What is CIEM?
Cloud infrastructure entitlement management (CIEM) is a cloud security solution that focuses on enforcing the principle of least privilege when managing identities and access in cloud environments. CIEM provides visibility into who has access to what cloud resources, evaluates whether permissions are appropriate, and helps right-size excessive privileges.
Why is CIEM Important
With the growth of cloud adoption, organizations are accumulating technical identities at scale across their cloud environments. However, without proper visibility and control, excess permissions granted to identities such as users, applications, and resources can pose security risks. CIEM is essential for modern cloud security because it:
- Strengthens security by reducing attack surface and limiting insider threats
- Aids compliance and auditing by providing transparency into access controls
- Improves efficiency by streamlining cloud identity and access management
- Reduces costs associated with data breaches and remediation
Overview of customer identity and access management (CIAM)
While CIEM focuses on infrastructure identities in the cloud, customer identity and access management (CIAM) centers around managing external user identities that interact with your applications and services. Both CIEM and CIAM play important and complementary roles in managing identities and access. CIAM handles identity management for customers accessing external apps/services, while CIEM handles identity management for internal users and workloads in cloud infrastructure.
Key differences between CIEM and CIAM
- Scope: CIEM handles IAM for infrastructure/workloads; CIAM handles IAM for customers. CIEM focuses inside cloud environments, while CIAM focuses on external apps/services.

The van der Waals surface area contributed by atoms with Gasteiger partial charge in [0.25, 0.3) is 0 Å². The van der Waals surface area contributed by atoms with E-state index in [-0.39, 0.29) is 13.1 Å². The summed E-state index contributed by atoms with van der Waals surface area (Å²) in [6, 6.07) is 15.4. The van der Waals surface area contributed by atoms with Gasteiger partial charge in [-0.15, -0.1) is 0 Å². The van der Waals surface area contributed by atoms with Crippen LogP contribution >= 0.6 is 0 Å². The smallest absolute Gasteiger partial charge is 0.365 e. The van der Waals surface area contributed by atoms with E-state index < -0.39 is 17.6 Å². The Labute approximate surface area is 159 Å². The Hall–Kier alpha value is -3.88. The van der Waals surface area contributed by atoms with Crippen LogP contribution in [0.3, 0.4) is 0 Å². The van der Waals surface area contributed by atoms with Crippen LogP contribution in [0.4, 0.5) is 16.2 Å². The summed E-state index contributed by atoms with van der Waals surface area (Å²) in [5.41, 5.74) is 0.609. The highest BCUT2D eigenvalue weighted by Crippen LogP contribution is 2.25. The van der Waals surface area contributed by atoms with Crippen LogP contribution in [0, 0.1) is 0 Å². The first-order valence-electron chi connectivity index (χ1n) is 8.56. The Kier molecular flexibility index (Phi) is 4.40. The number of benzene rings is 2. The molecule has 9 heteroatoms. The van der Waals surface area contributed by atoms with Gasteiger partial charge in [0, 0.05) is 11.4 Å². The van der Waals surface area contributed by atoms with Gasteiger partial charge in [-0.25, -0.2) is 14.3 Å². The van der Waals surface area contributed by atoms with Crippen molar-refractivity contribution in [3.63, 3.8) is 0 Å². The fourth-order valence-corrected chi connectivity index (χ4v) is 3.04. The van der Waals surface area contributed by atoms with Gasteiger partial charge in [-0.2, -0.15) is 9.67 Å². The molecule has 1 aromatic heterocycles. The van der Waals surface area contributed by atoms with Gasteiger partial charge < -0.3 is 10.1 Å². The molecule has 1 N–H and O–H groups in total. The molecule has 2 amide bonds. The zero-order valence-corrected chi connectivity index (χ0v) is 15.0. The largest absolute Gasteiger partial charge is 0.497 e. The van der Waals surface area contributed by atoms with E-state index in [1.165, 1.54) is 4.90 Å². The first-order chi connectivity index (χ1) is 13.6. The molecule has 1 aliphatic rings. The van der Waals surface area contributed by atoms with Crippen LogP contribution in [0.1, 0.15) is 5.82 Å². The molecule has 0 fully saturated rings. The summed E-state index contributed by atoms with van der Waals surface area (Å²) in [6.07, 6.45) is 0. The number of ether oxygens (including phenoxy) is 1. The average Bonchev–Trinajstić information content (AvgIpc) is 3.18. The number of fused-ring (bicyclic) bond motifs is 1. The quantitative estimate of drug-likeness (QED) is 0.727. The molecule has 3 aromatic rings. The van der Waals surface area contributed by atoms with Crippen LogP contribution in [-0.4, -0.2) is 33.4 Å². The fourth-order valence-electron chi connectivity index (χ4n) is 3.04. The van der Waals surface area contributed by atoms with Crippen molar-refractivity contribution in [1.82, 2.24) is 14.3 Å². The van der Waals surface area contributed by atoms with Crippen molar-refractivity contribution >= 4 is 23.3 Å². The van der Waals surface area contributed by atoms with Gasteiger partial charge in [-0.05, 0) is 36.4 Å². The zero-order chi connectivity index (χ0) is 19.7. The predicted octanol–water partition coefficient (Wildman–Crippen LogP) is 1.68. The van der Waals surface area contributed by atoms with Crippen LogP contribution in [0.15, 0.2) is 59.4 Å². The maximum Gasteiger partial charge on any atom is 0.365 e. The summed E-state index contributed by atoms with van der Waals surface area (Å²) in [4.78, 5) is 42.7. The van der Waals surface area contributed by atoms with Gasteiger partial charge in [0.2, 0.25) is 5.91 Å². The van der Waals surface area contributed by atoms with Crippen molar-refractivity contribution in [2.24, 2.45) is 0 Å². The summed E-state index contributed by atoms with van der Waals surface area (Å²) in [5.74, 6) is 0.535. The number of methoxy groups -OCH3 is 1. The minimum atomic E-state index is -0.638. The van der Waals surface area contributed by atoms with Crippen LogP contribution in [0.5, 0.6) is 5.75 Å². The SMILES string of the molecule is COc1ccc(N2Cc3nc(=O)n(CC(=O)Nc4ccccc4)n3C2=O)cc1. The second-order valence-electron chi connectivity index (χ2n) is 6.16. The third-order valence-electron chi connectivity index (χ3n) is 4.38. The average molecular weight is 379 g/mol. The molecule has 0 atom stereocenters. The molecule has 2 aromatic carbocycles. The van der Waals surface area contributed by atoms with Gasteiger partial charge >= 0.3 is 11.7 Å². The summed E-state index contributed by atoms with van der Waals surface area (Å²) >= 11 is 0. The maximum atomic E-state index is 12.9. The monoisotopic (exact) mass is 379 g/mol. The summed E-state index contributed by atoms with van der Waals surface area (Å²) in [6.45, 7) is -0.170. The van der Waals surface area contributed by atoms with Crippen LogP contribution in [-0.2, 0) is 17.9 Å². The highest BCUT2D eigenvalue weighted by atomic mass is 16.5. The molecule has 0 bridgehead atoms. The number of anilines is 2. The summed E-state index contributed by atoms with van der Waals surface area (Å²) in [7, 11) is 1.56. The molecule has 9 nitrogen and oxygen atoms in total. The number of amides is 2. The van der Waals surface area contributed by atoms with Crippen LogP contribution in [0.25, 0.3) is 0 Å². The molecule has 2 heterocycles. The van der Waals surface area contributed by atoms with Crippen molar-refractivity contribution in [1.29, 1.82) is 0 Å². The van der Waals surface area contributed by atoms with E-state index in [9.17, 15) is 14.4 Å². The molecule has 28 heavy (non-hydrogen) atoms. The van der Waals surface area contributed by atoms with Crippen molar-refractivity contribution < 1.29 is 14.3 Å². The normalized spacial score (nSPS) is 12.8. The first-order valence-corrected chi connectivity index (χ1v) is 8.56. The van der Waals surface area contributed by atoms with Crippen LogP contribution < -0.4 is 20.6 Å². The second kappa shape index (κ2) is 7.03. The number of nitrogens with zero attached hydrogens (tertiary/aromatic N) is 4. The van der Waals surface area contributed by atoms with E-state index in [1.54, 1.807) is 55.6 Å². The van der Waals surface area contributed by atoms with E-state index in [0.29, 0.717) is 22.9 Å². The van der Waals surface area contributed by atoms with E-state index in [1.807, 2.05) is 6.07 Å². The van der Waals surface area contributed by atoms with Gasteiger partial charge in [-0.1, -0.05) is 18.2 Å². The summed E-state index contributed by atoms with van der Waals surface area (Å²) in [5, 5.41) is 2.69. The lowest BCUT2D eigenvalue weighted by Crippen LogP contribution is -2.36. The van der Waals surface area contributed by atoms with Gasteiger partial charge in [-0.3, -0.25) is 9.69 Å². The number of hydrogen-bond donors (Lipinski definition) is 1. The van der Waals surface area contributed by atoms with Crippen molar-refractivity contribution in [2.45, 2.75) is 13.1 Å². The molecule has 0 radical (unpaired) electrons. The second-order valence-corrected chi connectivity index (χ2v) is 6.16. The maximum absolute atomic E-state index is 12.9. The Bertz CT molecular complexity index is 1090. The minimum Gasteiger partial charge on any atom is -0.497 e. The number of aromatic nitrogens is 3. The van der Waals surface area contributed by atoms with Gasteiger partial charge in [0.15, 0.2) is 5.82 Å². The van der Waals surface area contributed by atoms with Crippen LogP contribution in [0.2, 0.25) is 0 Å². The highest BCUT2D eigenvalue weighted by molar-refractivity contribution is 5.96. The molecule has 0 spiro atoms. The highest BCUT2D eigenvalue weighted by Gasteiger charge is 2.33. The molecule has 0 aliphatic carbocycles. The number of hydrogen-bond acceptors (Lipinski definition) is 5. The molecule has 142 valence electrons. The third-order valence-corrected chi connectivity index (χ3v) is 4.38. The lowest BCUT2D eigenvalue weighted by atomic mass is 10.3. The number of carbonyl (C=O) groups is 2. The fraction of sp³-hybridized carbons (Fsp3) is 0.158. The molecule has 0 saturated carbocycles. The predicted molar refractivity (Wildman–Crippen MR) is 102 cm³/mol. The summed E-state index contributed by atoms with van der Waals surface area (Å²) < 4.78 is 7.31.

- Users: CIEM targets internal technical users like admins, developers, and service accounts. CIAM targets external customers accessing apps/services.
- Systems: CIEM secures identities and access within cloud platforms like AWS, Azure, and Google Cloud. CIAM secures customer-facing web/mobile apps, APIs, and portals.
- Data: CIEM protects infrastructure data like configs, logs, credentials, and secrets. CIAM protects customer data like personally identifiable information (PII), financial information, and account details.
The role of CIEM in securing customer data
By restricting unnecessary access to infrastructure and workloads, CIEM reduces the risk of breaches that could expose customer data. It provides layered security around identities that handle customer data and complements CIAM in protecting customer data. CIAM controls access to apps/services, while CIEM controls access to underlying cloud resources storing the data.
Components of CIEM
Identity and access management (IAM)
Core component that discovers cloud identities, evaluates their permissions, and identifies/remediates excessive access risks. Capabilities include auto-discovery of identities, analyzing entitlements, role mining, anomaly detection, and access reviews/certifications.
Customer data management
Provides visibility into where sensitive customer data resides within cloud environments. Critical for assessing data security and compliance risks. Allows classifying, monitoring, and controlling access to customer data stored in cloud resources.
Risk and fraud management